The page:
Estate Agent armageddon

In Estate Agent Today there is a report from the CML (Council of Mortgage Lenders) indicating that housing transaction levels in the UK will fall to 840,000 this year from a peak of 901,000 in 2008. On the face of it, a 61,000 drop is no small sum and some in the media and property industry have seized on this News (some with glee and others with terror) as proof of the end of the housing market and estate agents in particular. But is it really agent Armageddon?

Whenever we look at National housing figures the numbers always give a few people the willies; not least of all because there is no hard and fast accurate data that everyone can agree on and, the figures involved are so massive. They are also too often taken at face value without recognising the intensely local element to the real housing market that affects every one of us. So when a 61,000 drop in sales volumes is announced, it is hardly surprising that some believe the end of property sales as we know it has been visited upon us. But lets just look at the figures from an agents point of view.

There are between 12,000 and 16,000 agents in the UK at present. 12,000 is the usual industry estimate and 16,000 is a quick ‘back of an envelope’ extrapolation from the Ombudsman Scheme for Property and The Property Ombudsman scheme’s membership figures plus, a soupçon of Rightmove’s member figures thrown in for taste.

If we average the number of all sales in the UK across the two estimated total numbers of agents, we see that in the good times of 2008 the average agent could expect to complete on between 56 and 75 property sales per annum (dependent on whether there are 12,000 or 16,000 agents in the UK). However, this year, with sales volumes being apparently hacked at by the four horsemen of the Apocalypse down to just 840,000 completions; an average agent can only expect to sell between 52.5 and 70 properties! Err, hang on, that’s just between 3.5 and 5 less house sales over a year per agent. Hardly end of the world stuff eh?

Okay, so these figures aren’t exactly high-end accountancy level calculations and they ignore the fact that not all sales go through agents (although around 96% do) or, that house values have dipped a little thereby affecting average commission levels but, unless I have just made a massive wally of myself, I do believe they show that the headline figures are not something agents or the public should panic about.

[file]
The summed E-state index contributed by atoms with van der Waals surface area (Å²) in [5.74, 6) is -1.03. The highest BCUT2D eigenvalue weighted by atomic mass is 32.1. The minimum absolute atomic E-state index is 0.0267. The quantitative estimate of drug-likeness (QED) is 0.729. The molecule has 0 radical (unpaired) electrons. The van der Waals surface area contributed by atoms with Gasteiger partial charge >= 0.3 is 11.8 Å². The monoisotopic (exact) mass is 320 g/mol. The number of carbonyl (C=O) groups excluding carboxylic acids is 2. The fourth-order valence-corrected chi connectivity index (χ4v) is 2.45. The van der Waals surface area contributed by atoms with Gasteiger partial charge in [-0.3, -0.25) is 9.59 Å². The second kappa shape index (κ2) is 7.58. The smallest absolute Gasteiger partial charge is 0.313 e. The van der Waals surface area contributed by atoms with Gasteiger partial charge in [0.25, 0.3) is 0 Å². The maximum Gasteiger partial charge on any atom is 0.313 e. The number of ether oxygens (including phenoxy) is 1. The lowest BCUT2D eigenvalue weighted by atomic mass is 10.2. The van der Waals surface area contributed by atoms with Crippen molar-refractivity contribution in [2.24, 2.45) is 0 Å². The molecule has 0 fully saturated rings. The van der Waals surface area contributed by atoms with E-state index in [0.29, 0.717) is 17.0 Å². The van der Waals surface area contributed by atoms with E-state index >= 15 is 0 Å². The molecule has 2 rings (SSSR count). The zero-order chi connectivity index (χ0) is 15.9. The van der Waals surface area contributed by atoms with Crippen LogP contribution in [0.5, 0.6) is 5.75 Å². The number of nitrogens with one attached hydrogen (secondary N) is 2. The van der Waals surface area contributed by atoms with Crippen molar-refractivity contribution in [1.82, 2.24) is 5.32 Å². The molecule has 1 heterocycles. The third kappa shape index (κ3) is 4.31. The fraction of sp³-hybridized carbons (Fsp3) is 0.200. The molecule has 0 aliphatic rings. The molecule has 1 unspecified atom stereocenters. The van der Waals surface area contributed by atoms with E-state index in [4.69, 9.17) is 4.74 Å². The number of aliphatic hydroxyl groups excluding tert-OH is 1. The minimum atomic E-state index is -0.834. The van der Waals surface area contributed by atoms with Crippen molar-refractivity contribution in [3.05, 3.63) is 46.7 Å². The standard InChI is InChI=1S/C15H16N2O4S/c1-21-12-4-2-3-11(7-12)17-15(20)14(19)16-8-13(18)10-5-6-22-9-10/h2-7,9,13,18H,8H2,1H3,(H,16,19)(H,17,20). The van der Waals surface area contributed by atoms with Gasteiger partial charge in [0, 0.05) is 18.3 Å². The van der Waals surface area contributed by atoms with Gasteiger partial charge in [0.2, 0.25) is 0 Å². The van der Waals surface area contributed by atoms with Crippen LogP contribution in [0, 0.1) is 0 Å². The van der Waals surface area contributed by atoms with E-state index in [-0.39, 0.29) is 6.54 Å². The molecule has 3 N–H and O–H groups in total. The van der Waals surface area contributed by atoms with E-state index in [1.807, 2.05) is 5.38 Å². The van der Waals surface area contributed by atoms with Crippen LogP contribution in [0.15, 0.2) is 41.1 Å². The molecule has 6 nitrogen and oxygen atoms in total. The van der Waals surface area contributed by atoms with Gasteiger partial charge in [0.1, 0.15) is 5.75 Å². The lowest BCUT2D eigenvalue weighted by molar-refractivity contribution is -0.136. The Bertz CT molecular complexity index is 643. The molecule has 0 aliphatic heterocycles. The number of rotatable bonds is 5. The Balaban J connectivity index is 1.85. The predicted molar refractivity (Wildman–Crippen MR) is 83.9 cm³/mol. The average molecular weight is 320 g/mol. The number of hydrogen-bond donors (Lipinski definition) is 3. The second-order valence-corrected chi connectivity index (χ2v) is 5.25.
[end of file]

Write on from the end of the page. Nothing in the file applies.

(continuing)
A good agent will easily be able to offset a 6.7% drop in volume sales by increasing his market share and/ or adding value to his service (that’s increasing his fees in estate agency speak). The good agents will also ensure that those customers who want to sell, will sell and, at a better price than with the agent who doesn’t know what they are doing and believes that dropping your asking price or telling prospective buyers what the lowest price you will take, is the only way to sell a property. Yes a good agent may charge a little more (usually no more than between 0-0.5% more ‘though) but the difference in achieved sale price, reduced stress levels and other factors is well worth it; just ask someone whose experienced a bad agent!

Good luck and, don’t panic; people still need to move home for all the usual reasons and houses are still selling 😉 Chris

Estate Agent Today link

About Chris Wood: Chris is an estate agent with over 25 years of property experience and is based in Penzance and Helston, West Cornwall. He has worked with all sizes and types of businesses from single office independents to the management team and board of RBS and Tesco. A former President Elect of the NAEA and board member of NFoPP until he resigned in 2009, Chris has always championed the highest professional standards for estate agents in the UK. No stranger to the media, he has appeared on various programs including BBC, News 24, ITV, independent and BBC radio and is a regular contributor to trade journals, local and national Newspapers. Chris is on LinkedIn  Ecademy Facebook and Twitter Married to Amanda, he lives in Penzance with their children who are slowly flying the nest, his two dogs and his elderly Uncle. In his spare time; Chris likes to keep fit and is a long-standing member of the Territorial Army. He is currently mobilised for a tour of duty in Afghanistan with 1 Rifles as part of 3 Commando Brigade.


  • Number Cruncher

    Your numbers are all wrong, as I’m sure you know.

    In 2008 12k agents made 75 sales each = 900k
    OR 16k agents made 56 sales each = 900k (896k)

    Today you are saying there are only 840k closures/sales or a 7% drop.

    This link (from Jennet Siebrits Head of Residential Research at CB Richard Ellis)
    will show you that 2007 figures were closer to 1.8 million with a long term average of 1.2 million.

    So, your figures of 900k are 25% below the LTA and 50% below the 2007/08 peak.


    • I don’t claim to be a mathematician and if my figures are wrong, I will re-check them however, may I offer the following response to your comment?
      The transaction figures used were taken directly from the EAT website, reporting the CML figures. The higher figures I used were taken from 2008, as stated, not 2007 which the report you refer to uses. Although I refer to the problems caused by the variance of agreed statistics within the property market (a problem widely reported in the trade and National press recently) at the start of my blog nor, do I use the 2007 figures you quote; a quick check on the Land Registry site for the year 2007 gives a total sales volume of 1,083,033 sales not the 1.8 Million you have used in your argument. LR data taken from:


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